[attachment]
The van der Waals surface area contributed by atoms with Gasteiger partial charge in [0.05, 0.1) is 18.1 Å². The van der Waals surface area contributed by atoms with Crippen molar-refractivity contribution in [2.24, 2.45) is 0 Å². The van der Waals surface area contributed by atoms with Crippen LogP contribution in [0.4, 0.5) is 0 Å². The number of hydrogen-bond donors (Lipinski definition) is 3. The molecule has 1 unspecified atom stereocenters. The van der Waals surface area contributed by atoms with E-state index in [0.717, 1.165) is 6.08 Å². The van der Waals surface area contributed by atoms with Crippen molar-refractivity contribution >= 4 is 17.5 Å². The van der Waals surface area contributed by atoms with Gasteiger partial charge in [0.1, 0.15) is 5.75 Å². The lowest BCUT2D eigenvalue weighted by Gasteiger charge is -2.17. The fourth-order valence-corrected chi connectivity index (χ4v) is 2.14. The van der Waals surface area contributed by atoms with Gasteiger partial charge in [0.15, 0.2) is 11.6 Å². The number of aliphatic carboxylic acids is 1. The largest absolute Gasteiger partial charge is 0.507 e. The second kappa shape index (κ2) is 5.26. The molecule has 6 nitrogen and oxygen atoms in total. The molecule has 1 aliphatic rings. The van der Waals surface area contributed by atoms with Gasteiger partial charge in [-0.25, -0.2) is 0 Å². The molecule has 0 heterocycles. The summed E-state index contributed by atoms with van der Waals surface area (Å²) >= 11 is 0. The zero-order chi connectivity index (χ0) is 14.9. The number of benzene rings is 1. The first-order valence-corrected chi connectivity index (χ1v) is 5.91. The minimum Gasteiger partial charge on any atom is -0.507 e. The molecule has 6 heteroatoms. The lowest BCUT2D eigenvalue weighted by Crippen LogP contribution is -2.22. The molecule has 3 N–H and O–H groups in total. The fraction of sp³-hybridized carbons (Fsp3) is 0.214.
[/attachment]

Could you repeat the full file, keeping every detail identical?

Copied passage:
The van der Waals surface area contributed by atoms with Gasteiger partial charge in [0.05, 0.1) is 18.1 Å². The van der Waals surface area contributed by atoms with Crippen molar-refractivity contribution in [2.24, 2.45) is 0 Å². The van der Waals surface area contributed by atoms with Crippen LogP contribution in [0.4, 0.5) is 0 Å². The number of hydrogen-bond donors (Lipinski definition) is 3. The molecule has 1 unspecified atom stereocenters. The van der Waals surface area contributed by atoms with E-state index in [0.717, 1.165) is 6.08 Å². The van der Waals surface area contributed by atoms with Crippen molar-refractivity contribution >= 4 is 17.5 Å². The van der Waals surface area contributed by atoms with Gasteiger partial charge in [0.1, 0.15) is 5.75 Å². The lowest BCUT2D eigenvalue weighted by Gasteiger charge is -2.17. The fourth-order valence-corrected chi connectivity index (χ4v) is 2.14. The van der Waals surface area contributed by atoms with Gasteiger partial charge in [0.15, 0.2) is 11.6 Å². The number of aliphatic carboxylic acids is 1. The largest absolute Gasteiger partial charge is 0.507 e. The second kappa shape index (κ2) is 5.26. The molecule has 6 nitrogen and oxygen atoms in total. The molecule has 1 aliphatic rings. The van der Waals surface area contributed by atoms with Gasteiger partial charge in [-0.25, -0.2) is 0 Å². The molecule has 0 heterocycles. The summed E-state index contributed by atoms with van der Waals surface area (Å²) >= 11 is 0. The zero-order chi connectivity index (χ0) is 14.9. The number of benzene rings is 1. The first-order valence-corrected chi connectivity index (χ1v) is 5.91. The minimum Gasteiger partial charge on any atom is -0.507 e. The molecule has 6 heteroatoms. The lowest BCUT2D eigenvalue weighted by Crippen LogP contribution is -2.22. The molecule has 3 N–H and O–H groups in total. The fraction of sp³-hybridized carbons (Fsp3) is 0.214.